UNITED NATIONS (AP) -- The global campaign to fight malaria is appealing for $3.2 billion to try to reach the U.N. goal of "near-zero" deaths from the mosquito-borne disease by 2015.
There has been "great progress" in reducing malaria deaths using bednets, insecticide spray and drugs, said Ray Chambers, the U.N. secretary-general's special envoy for malaria.
He cited a World Health Organization report in December, which used figures from 2010, saying malaria deaths had decreased by over one-third. Since then, he said at a news conference Monday, the world has delivered 160 million additional bednets "so we expect the number of deaths to be much less now."
Chambers said that in the last six years, the campaign to fight malaria has raised over $6 billion.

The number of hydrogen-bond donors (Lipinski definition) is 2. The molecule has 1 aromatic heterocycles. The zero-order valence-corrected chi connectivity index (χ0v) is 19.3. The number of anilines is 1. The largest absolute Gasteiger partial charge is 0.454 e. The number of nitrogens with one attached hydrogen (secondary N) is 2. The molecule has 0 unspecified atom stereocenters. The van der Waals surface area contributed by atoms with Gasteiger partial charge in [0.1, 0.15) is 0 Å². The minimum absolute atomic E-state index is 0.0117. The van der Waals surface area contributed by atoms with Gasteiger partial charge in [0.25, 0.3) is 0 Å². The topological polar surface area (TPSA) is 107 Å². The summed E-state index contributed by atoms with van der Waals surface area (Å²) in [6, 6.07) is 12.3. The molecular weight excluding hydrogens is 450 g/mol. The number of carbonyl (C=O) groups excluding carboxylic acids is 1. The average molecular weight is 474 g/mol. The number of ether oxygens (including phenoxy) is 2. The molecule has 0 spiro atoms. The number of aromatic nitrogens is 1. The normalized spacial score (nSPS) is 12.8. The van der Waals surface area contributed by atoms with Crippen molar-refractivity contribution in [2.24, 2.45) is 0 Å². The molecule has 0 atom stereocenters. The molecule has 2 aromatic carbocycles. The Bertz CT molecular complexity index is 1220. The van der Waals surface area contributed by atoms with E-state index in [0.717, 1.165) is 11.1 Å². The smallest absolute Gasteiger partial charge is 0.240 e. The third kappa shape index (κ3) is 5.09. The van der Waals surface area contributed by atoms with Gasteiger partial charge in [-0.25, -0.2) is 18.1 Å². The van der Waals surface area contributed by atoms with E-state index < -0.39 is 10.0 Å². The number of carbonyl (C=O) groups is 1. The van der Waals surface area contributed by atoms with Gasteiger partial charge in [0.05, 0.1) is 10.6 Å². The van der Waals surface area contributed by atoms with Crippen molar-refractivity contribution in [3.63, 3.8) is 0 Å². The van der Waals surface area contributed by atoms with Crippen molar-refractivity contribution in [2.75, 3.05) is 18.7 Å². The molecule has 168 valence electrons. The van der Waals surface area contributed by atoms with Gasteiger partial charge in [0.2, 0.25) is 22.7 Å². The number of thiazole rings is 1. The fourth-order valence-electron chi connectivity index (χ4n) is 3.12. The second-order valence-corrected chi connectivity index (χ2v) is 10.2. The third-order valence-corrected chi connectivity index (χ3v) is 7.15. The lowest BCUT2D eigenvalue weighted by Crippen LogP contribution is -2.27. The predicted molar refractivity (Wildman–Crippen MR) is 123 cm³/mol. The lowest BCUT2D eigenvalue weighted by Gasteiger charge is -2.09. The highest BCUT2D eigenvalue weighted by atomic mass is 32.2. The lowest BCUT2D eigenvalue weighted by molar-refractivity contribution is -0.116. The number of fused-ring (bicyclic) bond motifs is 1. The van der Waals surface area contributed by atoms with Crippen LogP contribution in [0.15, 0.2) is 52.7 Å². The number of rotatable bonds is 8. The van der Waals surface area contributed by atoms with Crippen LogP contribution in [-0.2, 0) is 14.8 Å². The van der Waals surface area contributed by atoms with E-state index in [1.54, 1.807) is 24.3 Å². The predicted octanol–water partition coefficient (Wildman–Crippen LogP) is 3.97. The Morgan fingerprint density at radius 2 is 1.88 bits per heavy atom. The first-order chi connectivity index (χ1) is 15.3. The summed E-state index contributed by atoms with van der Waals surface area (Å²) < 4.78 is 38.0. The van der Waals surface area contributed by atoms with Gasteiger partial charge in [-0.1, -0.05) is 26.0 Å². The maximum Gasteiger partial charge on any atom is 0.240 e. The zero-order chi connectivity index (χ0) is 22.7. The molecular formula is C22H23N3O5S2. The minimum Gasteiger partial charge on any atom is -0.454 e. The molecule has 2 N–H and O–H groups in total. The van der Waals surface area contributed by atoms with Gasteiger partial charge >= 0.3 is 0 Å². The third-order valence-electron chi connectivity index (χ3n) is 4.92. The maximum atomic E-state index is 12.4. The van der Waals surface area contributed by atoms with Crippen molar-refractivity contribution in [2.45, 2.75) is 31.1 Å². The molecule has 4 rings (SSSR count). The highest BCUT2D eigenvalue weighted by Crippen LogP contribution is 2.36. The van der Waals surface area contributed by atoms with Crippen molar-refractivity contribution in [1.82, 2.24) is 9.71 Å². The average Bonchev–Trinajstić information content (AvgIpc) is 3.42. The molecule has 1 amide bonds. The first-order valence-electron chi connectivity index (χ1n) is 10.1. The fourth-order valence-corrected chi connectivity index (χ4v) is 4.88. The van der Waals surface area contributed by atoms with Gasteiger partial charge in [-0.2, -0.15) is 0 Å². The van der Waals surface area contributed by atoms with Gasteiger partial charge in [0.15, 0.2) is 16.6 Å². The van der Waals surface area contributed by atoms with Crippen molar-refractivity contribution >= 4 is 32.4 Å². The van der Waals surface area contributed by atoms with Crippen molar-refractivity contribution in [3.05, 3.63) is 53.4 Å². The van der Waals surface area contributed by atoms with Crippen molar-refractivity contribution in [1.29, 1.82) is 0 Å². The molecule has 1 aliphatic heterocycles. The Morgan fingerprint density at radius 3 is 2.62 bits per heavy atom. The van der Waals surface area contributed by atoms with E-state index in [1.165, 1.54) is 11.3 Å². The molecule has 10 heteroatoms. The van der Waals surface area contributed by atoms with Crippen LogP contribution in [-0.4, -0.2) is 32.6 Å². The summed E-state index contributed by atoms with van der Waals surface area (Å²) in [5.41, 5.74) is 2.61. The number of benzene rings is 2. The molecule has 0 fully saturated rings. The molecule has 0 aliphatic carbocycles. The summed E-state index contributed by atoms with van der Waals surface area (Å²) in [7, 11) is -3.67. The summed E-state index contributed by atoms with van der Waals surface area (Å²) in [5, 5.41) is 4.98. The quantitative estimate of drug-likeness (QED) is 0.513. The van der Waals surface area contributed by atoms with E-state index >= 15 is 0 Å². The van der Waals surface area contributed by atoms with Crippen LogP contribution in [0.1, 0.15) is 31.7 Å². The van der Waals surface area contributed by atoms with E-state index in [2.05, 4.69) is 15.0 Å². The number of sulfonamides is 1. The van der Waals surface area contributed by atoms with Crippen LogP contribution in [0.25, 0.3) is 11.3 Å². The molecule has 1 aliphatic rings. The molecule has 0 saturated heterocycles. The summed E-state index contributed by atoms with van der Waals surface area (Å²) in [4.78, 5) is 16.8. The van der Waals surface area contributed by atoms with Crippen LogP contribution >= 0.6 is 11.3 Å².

"Now we have to raise $3.2 billion to get us to the point of having a chance to be at near zero deaths by 2015," he added.
Princess Astrid of Belgium, a special representative for the Roll Back Malaria Partnership, told the press conference ahead of World Malaria Day on Wednesday that 90 percent of malaria cases occur in Africa.
"Every time I meet patients, my main message is malaria is preventable and treatable but prevention and treatment require tremendous efforts and funding," she said.